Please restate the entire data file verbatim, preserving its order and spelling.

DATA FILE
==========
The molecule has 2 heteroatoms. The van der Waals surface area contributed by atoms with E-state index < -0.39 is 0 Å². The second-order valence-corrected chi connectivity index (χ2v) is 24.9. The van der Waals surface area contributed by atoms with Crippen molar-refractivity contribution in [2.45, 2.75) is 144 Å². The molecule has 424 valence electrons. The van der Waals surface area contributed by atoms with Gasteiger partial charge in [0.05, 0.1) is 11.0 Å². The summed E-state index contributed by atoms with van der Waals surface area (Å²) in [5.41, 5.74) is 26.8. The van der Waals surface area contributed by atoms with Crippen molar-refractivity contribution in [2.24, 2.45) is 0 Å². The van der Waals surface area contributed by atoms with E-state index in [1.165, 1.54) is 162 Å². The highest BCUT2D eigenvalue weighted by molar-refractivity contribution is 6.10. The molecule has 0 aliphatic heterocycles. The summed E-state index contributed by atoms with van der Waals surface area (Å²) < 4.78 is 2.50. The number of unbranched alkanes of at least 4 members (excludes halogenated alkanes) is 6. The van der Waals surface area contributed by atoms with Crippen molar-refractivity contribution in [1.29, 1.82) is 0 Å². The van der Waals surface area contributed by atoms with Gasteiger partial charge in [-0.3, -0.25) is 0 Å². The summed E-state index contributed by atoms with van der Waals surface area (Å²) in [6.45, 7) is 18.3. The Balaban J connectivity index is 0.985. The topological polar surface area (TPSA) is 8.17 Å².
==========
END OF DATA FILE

The molecule has 2 heteroatoms. The van der Waals surface area contributed by atoms with E-state index < -0.39 is 0 Å². The second-order valence-corrected chi connectivity index (χ2v) is 24.9. The van der Waals surface area contributed by atoms with Crippen molar-refractivity contribution in [2.45, 2.75) is 144 Å². The molecule has 424 valence electrons. The van der Waals surface area contributed by atoms with Gasteiger partial charge in [0.05, 0.1) is 11.0 Å². The summed E-state index contributed by atoms with van der Waals surface area (Å²) in [5.41, 5.74) is 26.8. The van der Waals surface area contributed by atoms with Crippen molar-refractivity contribution in [2.24, 2.45) is 0 Å². The van der Waals surface area contributed by atoms with E-state index in [1.165, 1.54) is 162 Å². The highest BCUT2D eigenvalue weighted by molar-refractivity contribution is 6.10. The molecule has 0 aliphatic heterocycles. The summed E-state index contributed by atoms with van der Waals surface area (Å²) < 4.78 is 2.50. The number of unbranched alkanes of at least 4 members (excludes halogenated alkanes) is 6. The van der Waals surface area contributed by atoms with Crippen molar-refractivity contribution in [1.29, 1.82) is 0 Å². The van der Waals surface area contributed by atoms with Gasteiger partial charge in [-0.3, -0.25) is 0 Å². The summed E-state index contributed by atoms with van der Waals surface area (Å²) in [6.45, 7) is 18.3. The Balaban J connectivity index is 0.985. The topological polar surface area (TPSA) is 8.17 Å².